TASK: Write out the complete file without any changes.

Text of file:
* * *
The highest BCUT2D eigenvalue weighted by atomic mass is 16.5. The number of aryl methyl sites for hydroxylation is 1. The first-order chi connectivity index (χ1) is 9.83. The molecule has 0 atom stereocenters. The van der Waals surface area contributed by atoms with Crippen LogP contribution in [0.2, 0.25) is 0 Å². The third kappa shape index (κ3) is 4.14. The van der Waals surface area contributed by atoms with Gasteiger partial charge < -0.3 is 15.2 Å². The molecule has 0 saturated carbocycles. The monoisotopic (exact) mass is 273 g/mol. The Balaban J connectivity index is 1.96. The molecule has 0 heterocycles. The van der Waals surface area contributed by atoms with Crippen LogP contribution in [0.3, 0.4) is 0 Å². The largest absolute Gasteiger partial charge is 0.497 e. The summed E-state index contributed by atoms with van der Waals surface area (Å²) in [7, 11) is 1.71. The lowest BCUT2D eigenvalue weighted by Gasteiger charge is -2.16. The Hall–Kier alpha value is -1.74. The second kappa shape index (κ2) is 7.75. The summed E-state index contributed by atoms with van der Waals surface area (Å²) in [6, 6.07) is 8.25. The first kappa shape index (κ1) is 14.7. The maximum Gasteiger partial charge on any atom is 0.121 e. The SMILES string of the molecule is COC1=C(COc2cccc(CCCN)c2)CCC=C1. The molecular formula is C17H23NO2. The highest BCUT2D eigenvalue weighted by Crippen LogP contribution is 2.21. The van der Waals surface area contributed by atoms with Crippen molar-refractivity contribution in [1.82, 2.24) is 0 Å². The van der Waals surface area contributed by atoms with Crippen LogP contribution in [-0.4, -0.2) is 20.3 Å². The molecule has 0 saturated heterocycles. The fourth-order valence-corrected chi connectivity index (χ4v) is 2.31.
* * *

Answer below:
The highest BCUT2D eigenvalue weighted by atomic mass is 16.5. The number of aryl methyl sites for hydroxylation is 1. The first-order chi connectivity index (χ1) is 9.83. The molecule has 0 atom stereocenters. The van der Waals surface area contributed by atoms with Crippen LogP contribution in [0.2, 0.25) is 0 Å². The third kappa shape index (κ3) is 4.14. The van der Waals surface area contributed by atoms with Gasteiger partial charge < -0.3 is 15.2 Å². The molecule has 0 saturated carbocycles. The monoisotopic (exact) mass is 273 g/mol. The Balaban J connectivity index is 1.96. The molecule has 0 heterocycles. The van der Waals surface area contributed by atoms with Crippen LogP contribution in [0.3, 0.4) is 0 Å². The largest absolute Gasteiger partial charge is 0.497 e. The summed E-state index contributed by atoms with van der Waals surface area (Å²) in [7, 11) is 1.71. The lowest BCUT2D eigenvalue weighted by Gasteiger charge is -2.16. The Hall–Kier alpha value is -1.74. The second kappa shape index (κ2) is 7.75. The summed E-state index contributed by atoms with van der Waals surface area (Å²) in [6, 6.07) is 8.25. The first kappa shape index (κ1) is 14.7. The maximum Gasteiger partial charge on any atom is 0.121 e. The SMILES string of the molecule is COC1=C(COc2cccc(CCCN)c2)CCC=C1. The molecular formula is C17H23NO2. The highest BCUT2D eigenvalue weighted by Crippen LogP contribution is 2.21. The van der Waals surface area contributed by atoms with Crippen molar-refractivity contribution in [1.82, 2.24) is 0 Å². The van der Waals surface area contributed by atoms with Crippen LogP contribution in [-0.4, -0.2) is 20.3 Å². The molecule has 0 saturated heterocycles. The fourth-order valence-corrected chi connectivity index (χ4v) is 2.31.